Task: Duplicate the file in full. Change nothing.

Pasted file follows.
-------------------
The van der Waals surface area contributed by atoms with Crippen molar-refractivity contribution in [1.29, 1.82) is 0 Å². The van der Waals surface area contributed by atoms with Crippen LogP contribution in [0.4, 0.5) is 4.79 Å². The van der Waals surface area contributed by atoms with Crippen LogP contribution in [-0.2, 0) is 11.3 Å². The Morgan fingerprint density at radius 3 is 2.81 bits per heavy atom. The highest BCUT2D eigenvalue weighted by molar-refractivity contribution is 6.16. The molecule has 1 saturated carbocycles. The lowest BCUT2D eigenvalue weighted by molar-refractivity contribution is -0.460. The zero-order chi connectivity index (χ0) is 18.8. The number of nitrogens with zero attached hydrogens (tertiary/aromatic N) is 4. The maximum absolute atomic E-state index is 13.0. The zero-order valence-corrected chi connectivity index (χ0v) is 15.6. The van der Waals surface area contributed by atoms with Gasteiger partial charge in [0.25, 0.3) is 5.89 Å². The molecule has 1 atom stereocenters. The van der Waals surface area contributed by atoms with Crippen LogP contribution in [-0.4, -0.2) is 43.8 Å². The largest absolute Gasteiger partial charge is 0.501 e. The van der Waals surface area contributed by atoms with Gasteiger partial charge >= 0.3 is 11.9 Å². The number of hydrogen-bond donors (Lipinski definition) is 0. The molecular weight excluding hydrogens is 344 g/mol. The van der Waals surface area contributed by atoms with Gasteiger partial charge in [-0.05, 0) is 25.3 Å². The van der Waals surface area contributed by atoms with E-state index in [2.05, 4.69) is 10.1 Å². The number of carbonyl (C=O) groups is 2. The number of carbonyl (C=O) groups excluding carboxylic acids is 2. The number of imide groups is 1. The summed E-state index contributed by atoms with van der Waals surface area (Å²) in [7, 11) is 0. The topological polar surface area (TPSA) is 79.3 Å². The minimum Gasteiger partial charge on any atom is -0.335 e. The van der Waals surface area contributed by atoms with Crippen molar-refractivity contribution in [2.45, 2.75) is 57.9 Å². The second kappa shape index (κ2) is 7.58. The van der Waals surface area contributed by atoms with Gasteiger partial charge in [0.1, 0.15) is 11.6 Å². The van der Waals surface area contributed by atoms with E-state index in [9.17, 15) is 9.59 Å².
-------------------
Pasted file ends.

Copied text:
The van der Waals surface area contributed by atoms with Crippen molar-refractivity contribution in [1.29, 1.82) is 0 Å². The van der Waals surface area contributed by atoms with Crippen LogP contribution in [0.4, 0.5) is 4.79 Å². The van der Waals surface area contributed by atoms with Crippen LogP contribution in [-0.2, 0) is 11.3 Å². The Morgan fingerprint density at radius 3 is 2.81 bits per heavy atom. The highest BCUT2D eigenvalue weighted by molar-refractivity contribution is 6.16. The molecule has 1 saturated carbocycles. The lowest BCUT2D eigenvalue weighted by molar-refractivity contribution is -0.460. The zero-order chi connectivity index (χ0) is 18.8. The number of nitrogens with zero attached hydrogens (tertiary/aromatic N) is 4. The maximum absolute atomic E-state index is 13.0. The zero-order valence-corrected chi connectivity index (χ0v) is 15.6. The van der Waals surface area contributed by atoms with Gasteiger partial charge in [0.25, 0.3) is 5.89 Å². The molecule has 1 atom stereocenters. The van der Waals surface area contributed by atoms with Crippen LogP contribution in [-0.4, -0.2) is 43.8 Å². The largest absolute Gasteiger partial charge is 0.501 e. The van der Waals surface area contributed by atoms with Gasteiger partial charge >= 0.3 is 11.9 Å². The number of hydrogen-bond donors (Lipinski definition) is 0. The molecular weight excluding hydrogens is 344 g/mol. The van der Waals surface area contributed by atoms with Gasteiger partial charge in [-0.05, 0) is 25.3 Å². The van der Waals surface area contributed by atoms with E-state index in [2.05, 4.69) is 10.1 Å². The number of carbonyl (C=O) groups is 2. The number of carbonyl (C=O) groups excluding carboxylic acids is 2. The number of imide groups is 1. The summed E-state index contributed by atoms with van der Waals surface area (Å²) in [7, 11) is 0. The topological polar surface area (TPSA) is 79.3 Å². The minimum Gasteiger partial charge on any atom is -0.335 e. The van der Waals surface area contributed by atoms with Crippen molar-refractivity contribution in [2.45, 2.75) is 57.9 Å². The second kappa shape index (κ2) is 7.58. The van der Waals surface area contributed by atoms with Gasteiger partial charge in [0.1, 0.15) is 11.6 Å². The van der Waals surface area contributed by atoms with E-state index in [9.17, 15) is 9.59 Å².